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Performance Measurement: Accelerating Improvement FACCT’s Consumer Information Framework FACCT, closed in 2004, was a nonprofit organization committed to measuring health care quality and communicating the results to consumers in a meaningful way (FACCT, 1997). In 1997, FACCT developed a customer-centered framework for quality measurement that is based on what consumers conveyed as their health care needs across the lifespan, encompassing the following four domains: Staying healthy—helping people avoid illness and stay healthy through preventive care, reduction of health risks, early detection of illness, and education Getting better—helping people recover when they are sick or injured through appropriate treatment and follow-up Living with illness or disability—helping people with ongoing, chronic conditions (such as diabetes or asthma) take care of themselves, control symptoms, avoid complications, and maintain daily activities Coping with the end of life—caring for people and their families when needs change dramatically because of disability or terminal illness, with comprehensive services, caregiver support, and hospice care. IOM’s Priority Areas The Quality Chasm report (IOM, 2001) recommended that no fewer than 15 priority areas be identified as the focus of quality improvement efforts, based on the premise that a limited number of chronic conditions account for the majority of the nation’s health care burden and resource use. It was argued that by focusing on a discrete set of common chronic conditions, sizable improvements in the quality of care could be made over the next decade (IOM, 2003). An IOM committee was formed to respond to this recommendation. The committee selected 20 clinical priority areas on the basis of three overarching criteria (IOM, 2003): Impact—the extent of the burden—disability, mortality, and economic costs—imposed by a condition within the populations Improvability—the extent of the gap between current practice and evidence-based best practice and the likelihood that the gap could be closed and conditions improved through change in an area, and the opportunity to achieve improvements in the six quality aims Inclusiveness—the relevance of an area to a broad range of individuals with regard to age, gender, socioeconomic status, and ethnicity/race (equity); the generalizability of associated quality improvement strategies across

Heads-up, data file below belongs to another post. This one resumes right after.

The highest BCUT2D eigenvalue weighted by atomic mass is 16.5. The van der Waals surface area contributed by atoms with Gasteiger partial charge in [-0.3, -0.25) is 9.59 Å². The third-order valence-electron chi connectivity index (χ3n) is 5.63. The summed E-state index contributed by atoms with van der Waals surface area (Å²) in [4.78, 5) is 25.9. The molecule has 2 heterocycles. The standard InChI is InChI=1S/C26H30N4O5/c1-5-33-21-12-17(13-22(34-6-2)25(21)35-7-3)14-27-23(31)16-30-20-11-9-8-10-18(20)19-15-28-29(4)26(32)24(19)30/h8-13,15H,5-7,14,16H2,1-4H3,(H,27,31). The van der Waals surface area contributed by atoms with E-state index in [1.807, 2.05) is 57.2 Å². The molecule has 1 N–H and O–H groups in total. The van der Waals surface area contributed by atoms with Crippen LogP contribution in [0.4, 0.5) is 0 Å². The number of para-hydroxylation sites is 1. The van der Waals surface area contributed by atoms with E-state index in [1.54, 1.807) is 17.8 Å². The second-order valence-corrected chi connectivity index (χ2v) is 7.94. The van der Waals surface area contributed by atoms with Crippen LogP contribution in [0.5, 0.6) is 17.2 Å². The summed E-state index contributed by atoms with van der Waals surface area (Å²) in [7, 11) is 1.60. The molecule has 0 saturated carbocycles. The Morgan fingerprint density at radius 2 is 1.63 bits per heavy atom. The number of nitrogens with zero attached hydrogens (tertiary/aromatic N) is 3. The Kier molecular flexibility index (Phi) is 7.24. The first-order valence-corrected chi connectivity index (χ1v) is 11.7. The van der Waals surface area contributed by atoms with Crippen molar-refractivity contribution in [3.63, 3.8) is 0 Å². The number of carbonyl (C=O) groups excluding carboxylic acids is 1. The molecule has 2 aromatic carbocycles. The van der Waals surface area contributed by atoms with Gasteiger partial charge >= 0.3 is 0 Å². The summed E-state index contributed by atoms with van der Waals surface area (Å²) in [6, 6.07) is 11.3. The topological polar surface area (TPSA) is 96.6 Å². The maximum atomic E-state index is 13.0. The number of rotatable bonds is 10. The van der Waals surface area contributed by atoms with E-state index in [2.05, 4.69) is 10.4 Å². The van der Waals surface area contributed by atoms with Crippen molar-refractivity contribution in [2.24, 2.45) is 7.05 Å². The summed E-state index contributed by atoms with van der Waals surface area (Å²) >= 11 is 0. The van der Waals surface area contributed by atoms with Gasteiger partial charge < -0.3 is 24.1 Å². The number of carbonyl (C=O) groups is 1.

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Performance Measurement: Accelerating Improvement the spectrum of health care conditions; and the capability for change across a range of health care settings and providers. NQF subsequently added two areas to the IOM’s original list of 20—kidney disease and information technology infrastructure—and endorsed the resulting list of 22 areas. CMS’s Priority Chronic Conditions A collaborative effort involving CMS, the Agency for Healthcare Research and Quality (AHRQ), the Food and Drug Administration, and other stakeholders recently identified 10 priority conditions (listed in Table E-1) that account for the majority of disease burden and service utilization for the Medicare population aged 65 and older (AHRQ, 2004). AHRQ has launched a $15 million initiative, with funding authorized under the Medicare Prescription Drug, Improvement, and Modernization Act of 2003, supporting research to investigate the effectiveness of interventions targeting these conditions, including prescription drugs. As a result of these efforts, CMS hopes ultimately to help providers and patients make more informed health care decisions. COMMITTEE’S PROCESS FOR SELECTING PERFORMANCE MEASURES The committee’s analysis involved a series of steps that are listed below sequentially, although the actual process was far more iterative than linear: Map measures from leading performance measure sets to a two-dimensional matrix. Assess the current state of performance measurement and identify gaps. Review measures in the matrix against the priority clinical areas. Map Existing Measures to Matrix To guide the selection of performance measures, the committee adopted a matrix building upon the IOM six aims and the FACCT domains representing patients’ needs across the lifespan, as described above (FACCT, 1999). More than 800 measures of structure, process, and outcomes from more than 50 leading measurement sets were pooled and mapped against this two-dimensional matrix. When appropriate, the individual measures were maintained within the context of the original measure sets.